January 2018 Income & Expenses

3 min read

At the end of each month I provide a recap of all the income I earned from dividends (brokerage account only), blogging, and working at my good ol’ 9-5 as a data analyst.

Related: December 2017 Income & Expenses

The reason I share my raw monthly income and expenses is because I have always found it insightful to see the real numbers behind a blogger’s financial journey. I love talking about how to earn more and save more, but it’s helpful to provide a behind-the-scenes look at how I’m actually managing my own money.


Here’s what my income looked like in January along with the previous three months. All numbers are post-tax.

Monthly Income Streams
October November December January
CVS Stock    $9.62    
KR Stock      $5.05  
WPC REIT  $97.91      $99.82
OHI REIT    $85.59    
JCAP REIT  $52.50      $53.37
LADR REIT      $94.50
VDC Fund  $13.16    $51.96  
VYM Fund      $15.65  
Ally Bank Interest  $4.42  $5.27  $5.98  $4.11
Side Hustle
Blog Income $526 $338 $207  $37
9-5 Income
Data Analyst $4,528 $7,419 $4,715  $4,827
Total Monthly
$5,222 $7,858* $5,001  $5,116
  October November December January

*I received one extra paycheck in November and also worked overtime the weekend before Thanksgiving, which explains why my 9-5 income was much higher than usual.

Here’s my January income according to type:



Here are my January expenses:

Monthly Expenses
Expense Amount
Rent $611
Groceries $196
Entertainment $105
Vitamins $100
Gas $77
Dining out $73
Utilities $55
Miscellaneous $42
Internet $25
Phone $25
Gifts $24
Coffee $9
Total $1,343*

*This number is eerily close to my total of $1,346 from last month.

The Net

Here’s a visual look at my total income, expenses, and net savings in January:


January Savings Rate: 73%


This month my blog income dipped to the lowest it has been in six months because I switched Ad Networks in the first week of January. I left MyFinance to join MediaVine, which means I have to wait two months until I can cash in on my first monthly earnings. While this looks like a short-term hiccup in income, I know it will lead to an overall increase in the long-run.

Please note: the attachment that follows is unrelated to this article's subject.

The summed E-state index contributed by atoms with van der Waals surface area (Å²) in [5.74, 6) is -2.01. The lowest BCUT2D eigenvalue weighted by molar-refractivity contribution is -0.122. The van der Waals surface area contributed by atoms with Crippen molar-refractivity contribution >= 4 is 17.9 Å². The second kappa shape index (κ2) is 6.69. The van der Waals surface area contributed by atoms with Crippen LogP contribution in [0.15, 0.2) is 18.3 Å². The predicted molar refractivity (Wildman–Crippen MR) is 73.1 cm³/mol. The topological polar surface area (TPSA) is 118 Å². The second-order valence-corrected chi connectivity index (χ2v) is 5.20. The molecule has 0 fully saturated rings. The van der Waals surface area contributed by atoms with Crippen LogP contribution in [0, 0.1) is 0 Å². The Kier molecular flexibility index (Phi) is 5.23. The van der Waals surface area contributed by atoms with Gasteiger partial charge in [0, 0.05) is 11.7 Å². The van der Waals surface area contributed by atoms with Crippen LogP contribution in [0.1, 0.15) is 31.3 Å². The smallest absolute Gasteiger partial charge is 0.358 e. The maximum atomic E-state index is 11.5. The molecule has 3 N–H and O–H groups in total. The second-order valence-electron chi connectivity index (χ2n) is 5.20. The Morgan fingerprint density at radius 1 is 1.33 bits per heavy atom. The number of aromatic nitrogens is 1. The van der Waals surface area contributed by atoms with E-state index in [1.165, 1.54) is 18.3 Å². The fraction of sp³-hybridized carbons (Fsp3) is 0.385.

It’s all about long-term vision, baby.

On a positive note, my dividend income was the highest it has ever been, with around $250 in dividends landing in my brokerage account. This dividend income was solely from individual REIT’s I own, which tend to pay higher dividend yields (5 – 7%) than stocks.

As an asset class, REIT’s have performed quite well over time. They’re also fairly uncorrelated with stocks, which provides some nice diversification. While there are many ways to get real estate exposure in your portfolio like owning rental property, or investing in crowdfunded real estate deals, I prefer to stick with REIT’s because it provides such a hands-off approach.

By clicking a button I can own a share in a company that leases property out to thousands of tenants across the U.S. Personally, this approach to real estate investing suits my interests.

My 9-5 income was pretty ordinary at $4,800 this month. Not much to say there.

My expenses were slightly above $1,300, just like in December. The only oddity in spending was the fact that I only bought one Chipotle burrito this month, which is why I didn’t give “Chipotle” a category of it’s own. 

Looking Ahead

My financial plan for 2018 is straightforward. I still plan on sticking it out at my 9-5 job as a data analyst over the coming months, saving at least 70% of my monthly income, and slowly marching towards my first $100,000.

My monthly dividend income will continue to grow as well as I add more cash to funds like VYM (Vanguard High Dividend Yield ETF), receive dividends, reinvest them, and earn increased dividend payouts. 

I’m confident that my blog income will pick back up as well after this short-term December/January drop. 

My financial situation will start to become quite interesting once I get closer to the $100k point and my dividends/side hustle income begin to account for more of my income. Once my income outside of my 9-5 job begins to cover a good chunk of my monthly expenses, I’ll consider ditching my day job.

Until then, I’ll continue to embrace minimalism, diligently save most of my paychecks, and enjoy the slow but steady climb to a higher net worth.

That’s all for this month, thanks for reading 🙂

My favorite free financial tool I use is Personal Capital. I use it to track my net worth, manage my spending, and keep an eye on my monthly cash flow. It only takes a few minutes to set up and it makes tracking your finances simple and easy. I recommend trying it out.

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12 Replies to “January 2018 Income & Expenses”